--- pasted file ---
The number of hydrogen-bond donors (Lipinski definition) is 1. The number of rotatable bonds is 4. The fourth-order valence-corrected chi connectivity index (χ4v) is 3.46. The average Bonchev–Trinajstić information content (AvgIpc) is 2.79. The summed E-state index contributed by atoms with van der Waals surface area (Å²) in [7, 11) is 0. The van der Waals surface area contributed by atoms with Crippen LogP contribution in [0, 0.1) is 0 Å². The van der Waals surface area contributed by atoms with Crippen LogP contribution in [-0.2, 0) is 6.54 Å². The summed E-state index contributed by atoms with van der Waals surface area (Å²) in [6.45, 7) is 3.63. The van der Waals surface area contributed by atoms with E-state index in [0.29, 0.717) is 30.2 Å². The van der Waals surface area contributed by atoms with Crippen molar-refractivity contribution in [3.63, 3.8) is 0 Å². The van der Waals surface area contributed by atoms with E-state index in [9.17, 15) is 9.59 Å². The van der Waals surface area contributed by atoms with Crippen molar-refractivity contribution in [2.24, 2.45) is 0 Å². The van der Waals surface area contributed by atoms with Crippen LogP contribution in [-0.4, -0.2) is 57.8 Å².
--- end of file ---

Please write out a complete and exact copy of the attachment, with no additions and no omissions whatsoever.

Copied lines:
The number of hydrogen-bond donors (Lipinski definition) is 1. The number of rotatable bonds is 4. The fourth-order valence-corrected chi connectivity index (χ4v) is 3.46. The average Bonchev–Trinajstić information content (AvgIpc) is 2.79. The summed E-state index contributed by atoms with van der Waals surface area (Å²) in [7, 11) is 0. The van der Waals surface area contributed by atoms with Crippen LogP contribution in [0, 0.1) is 0 Å². The van der Waals surface area contributed by atoms with Crippen LogP contribution in [-0.2, 0) is 6.54 Å². The summed E-state index contributed by atoms with van der Waals surface area (Å²) in [6.45, 7) is 3.63. The van der Waals surface area contributed by atoms with E-state index in [0.29, 0.717) is 30.2 Å². The van der Waals surface area contributed by atoms with Crippen molar-refractivity contribution in [3.63, 3.8) is 0 Å². The van der Waals surface area contributed by atoms with E-state index in [9.17, 15) is 9.59 Å². The van der Waals surface area contributed by atoms with Crippen molar-refractivity contribution in [2.24, 2.45) is 0 Å². The van der Waals surface area contributed by atoms with Crippen LogP contribution in [-0.4, -0.2) is 57.8 Å².